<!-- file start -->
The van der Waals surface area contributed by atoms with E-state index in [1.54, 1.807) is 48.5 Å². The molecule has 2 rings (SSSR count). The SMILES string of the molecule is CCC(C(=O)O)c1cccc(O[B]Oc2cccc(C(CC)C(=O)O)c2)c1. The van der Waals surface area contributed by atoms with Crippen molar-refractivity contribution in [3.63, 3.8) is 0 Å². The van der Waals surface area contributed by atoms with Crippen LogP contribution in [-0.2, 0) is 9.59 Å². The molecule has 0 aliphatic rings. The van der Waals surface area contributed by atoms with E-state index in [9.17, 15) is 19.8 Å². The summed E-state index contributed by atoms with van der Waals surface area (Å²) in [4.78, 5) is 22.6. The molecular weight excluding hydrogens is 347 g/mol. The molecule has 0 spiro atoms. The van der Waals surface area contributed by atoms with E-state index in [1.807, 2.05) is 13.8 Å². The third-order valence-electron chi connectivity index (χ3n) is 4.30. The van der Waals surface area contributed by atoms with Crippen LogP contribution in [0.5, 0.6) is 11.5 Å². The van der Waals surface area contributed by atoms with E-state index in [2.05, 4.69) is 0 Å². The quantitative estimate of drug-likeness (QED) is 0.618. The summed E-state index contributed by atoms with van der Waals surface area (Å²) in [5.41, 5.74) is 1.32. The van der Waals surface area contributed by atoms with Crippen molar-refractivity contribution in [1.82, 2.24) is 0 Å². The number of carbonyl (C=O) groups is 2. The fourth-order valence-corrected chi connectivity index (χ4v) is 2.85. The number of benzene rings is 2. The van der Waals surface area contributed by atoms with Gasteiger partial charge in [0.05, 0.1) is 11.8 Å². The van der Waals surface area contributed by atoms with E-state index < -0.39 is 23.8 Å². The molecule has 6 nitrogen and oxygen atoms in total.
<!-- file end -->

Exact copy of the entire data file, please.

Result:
The van der Waals surface area contributed by atoms with E-state index in [1.54, 1.807) is 48.5 Å². The molecule has 2 rings (SSSR count). The SMILES string of the molecule is CCC(C(=O)O)c1cccc(O[B]Oc2cccc(C(CC)C(=O)O)c2)c1. The van der Waals surface area contributed by atoms with Crippen molar-refractivity contribution in [3.63, 3.8) is 0 Å². The van der Waals surface area contributed by atoms with Crippen LogP contribution in [-0.2, 0) is 9.59 Å². The molecule has 0 aliphatic rings. The van der Waals surface area contributed by atoms with E-state index in [9.17, 15) is 19.8 Å². The summed E-state index contributed by atoms with van der Waals surface area (Å²) in [4.78, 5) is 22.6. The molecular weight excluding hydrogens is 347 g/mol. The molecule has 0 spiro atoms. The van der Waals surface area contributed by atoms with E-state index in [1.807, 2.05) is 13.8 Å². The third-order valence-electron chi connectivity index (χ3n) is 4.30. The van der Waals surface area contributed by atoms with Crippen LogP contribution in [0.5, 0.6) is 11.5 Å². The van der Waals surface area contributed by atoms with E-state index in [2.05, 4.69) is 0 Å². The quantitative estimate of drug-likeness (QED) is 0.618. The summed E-state index contributed by atoms with van der Waals surface area (Å²) in [5.41, 5.74) is 1.32. The van der Waals surface area contributed by atoms with Crippen molar-refractivity contribution in [1.82, 2.24) is 0 Å². The number of carbonyl (C=O) groups is 2. The fourth-order valence-corrected chi connectivity index (χ4v) is 2.85. The number of benzene rings is 2. The van der Waals surface area contributed by atoms with Gasteiger partial charge in [0.05, 0.1) is 11.8 Å². The van der Waals surface area contributed by atoms with E-state index < -0.39 is 23.8 Å². The molecule has 6 nitrogen and oxygen atoms in total.